Abu Dhabi Memories

New Beginnings

I really don’t know how I ended up here, in another country, a thousand miles away from home. It only took one word: yes, and I saw myself packing my stuff, leaving 23 years worth of memories behind. It may seem easy, but it’s a swirl of emotions.

A promise of self-discovery, of independence and of cultural experience, was what it took me to kiss my parents and hug my friends goodbye. It’s been two months since I made the nine-hour flight that brought me to the cultural city of Abu Dhabi, and I continue to embrace the path I chose.

Ohana
The last time I saw my parents was before I left for Manila two days before my flight. They brought me to the Cebu airport. It was one of the most difficult flight I ever made.

Since leaving home, I have been bombarded by questions of “how are you doing?” And I always answer the same way, “I’m okay so far.” Moving here made me realize what adjustment really means.

I knew exactly what I was getting into; I only knew two souls in this city, a friend from high school and another from college. This practically makes me alone. To put this in perspective, I’ve only seen these two people once in the two months I’ve been here. Understandable, since they’ve already made lives of their own here and I don’t want to bother them so much.

Most of the time, its all flowers and sunshine here. But there are moments when I feel like I’m floating in a vast body of water and a sudden wave crashes into me, then I’m drowning. When this happens, the reality of being alone in this big, unknown, culturally-different city suffocates me. I find myself questioning if I made the right decision of leaving. Thoughts of uncertainties and doubts flood my mind. I comfort myself with the thought that I will be a much better version of myself than I was before I left my sheltered nest.

Being emotionally invested is probably the biggest adjustment every OFW had to go through, well at least to me, it is. Everything is new, you don’t know anyone, and every one you love is oceans apart. Despite all of these, you will have to learn to love the new job, to love the new country – no matter how different it is from home, to meet new people and slowly trusting them. It doesn’t happen overnight; it takes breathtaking moments to finally have that connection you’ve longed and missed when you hopped into that plane. You hope that one day, you will feel a belongingness, enough to make this foreign land feel like home.

I feel truly blessed to have met a few people who adopted me and made me one of their own. Their company is the thread that holds my sanity amidst an abyss of loneliness. I am grateful for the friendship they offered when they didn’t know a thing about me. I don’t think the introvert in me would have survived if it weren’t for them.

Right now, I am still in the process of taking everything slow. As a hotelier, I go to work in the morning and after ten hours in the office go home to my accommodation. Most of the time, I’ll be too exhausted to do anything else but feed myself. On weekends, I mostly find myself at home catching up with my favorite TV shows or reading a book, rebooting myself for yet another week.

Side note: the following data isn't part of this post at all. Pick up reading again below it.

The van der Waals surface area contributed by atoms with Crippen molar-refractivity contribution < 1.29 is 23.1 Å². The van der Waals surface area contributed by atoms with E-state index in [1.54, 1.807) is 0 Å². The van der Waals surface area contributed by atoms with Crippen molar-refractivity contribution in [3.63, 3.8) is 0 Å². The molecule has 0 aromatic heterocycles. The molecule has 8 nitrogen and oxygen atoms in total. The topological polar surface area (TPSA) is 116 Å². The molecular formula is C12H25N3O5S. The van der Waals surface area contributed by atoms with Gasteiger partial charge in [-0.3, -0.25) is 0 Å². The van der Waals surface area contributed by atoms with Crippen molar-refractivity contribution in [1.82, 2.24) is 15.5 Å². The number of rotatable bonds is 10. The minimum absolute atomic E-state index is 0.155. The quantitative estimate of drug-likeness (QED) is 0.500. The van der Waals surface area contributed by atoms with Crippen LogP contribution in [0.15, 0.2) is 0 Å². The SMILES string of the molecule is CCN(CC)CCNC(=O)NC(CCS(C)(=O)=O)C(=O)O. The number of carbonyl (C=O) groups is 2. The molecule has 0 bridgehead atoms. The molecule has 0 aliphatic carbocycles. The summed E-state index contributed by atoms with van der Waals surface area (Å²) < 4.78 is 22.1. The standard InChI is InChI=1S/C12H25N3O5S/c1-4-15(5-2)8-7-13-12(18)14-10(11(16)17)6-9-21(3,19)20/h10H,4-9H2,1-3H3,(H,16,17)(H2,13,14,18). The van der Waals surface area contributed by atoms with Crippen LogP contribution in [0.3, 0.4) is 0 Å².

Sadly, I am yet to go around the city. I have expected that I can do this on my own, but I overestimated myself. The Grand Mosque and Etihad Towers for example are far from where I live. I either take a cab or a bus (I also don’t know how to ride one), and when I do get there, I wouldn’t know what to do. Also, its way too hot in this country at this time, it’s almost summer and you do not want to find yourself outside the streets meandering at this temperature. I find myself embarrassed when someone asks me if I’ve been around town, because it is a constant reminder that I am yet to make friends who will show me the treasures of this city. Ouch! Also, as I am writing this, I have only realized that I haven’t taken any photos around where I’ve been.

Trip
On the rare occasion that I do get out, it’s because of work. Here I am in Al Forsan, a multi-million sports resort in the city.

In spite of all of these, I feel optimistic. I am slowly feeling comfortable and I hope soon enough, I’ll find myself going out more, by myself or with some friends. I would want to be able to use this time to discover my limits. As of this moment, I am still between the line of my comfort zone and what’s out there. One foot has left the box, because moving into a new country alone counts as a huge leap. One foot is still inside because I find myself shying away from people and places.

Slowly, my box will get bigger and wider. The things I thought I would never be able to do will be part of my comfort zone and I will have to find other ways to step out of the line again. I feel excited with the prospects of seeing what I can do and what I can’t do, of success and failures, of gaining and losing.
When I was making the decision of leaving home, a quote popped into my mind and it says,

“If you want to know where your heart is, look to where your mind goes when it wanders”

This quote has been a part of my decision-making process ever since I first read it. Whenever I look where my dreams go, it always wanders to places I’ve never been, of faces I’ve never seen, of languages I’ve never heard or spoken and it remembers memories I am yet to experience. It constantly reminds me to travel and experience more.

I may not be sure how I ended up here, but I sure have no regrets, regardless of the struggles.

This is where I’m supposed to be right now, the future is the sum of all the decisions we make. And I want my future to be a canvas full of twists and turns, of stitches and burns, of memories and melodies.

I don’t know how to end this, so I’ll end it with a quote I use as my desktop wallpaper:

Quote

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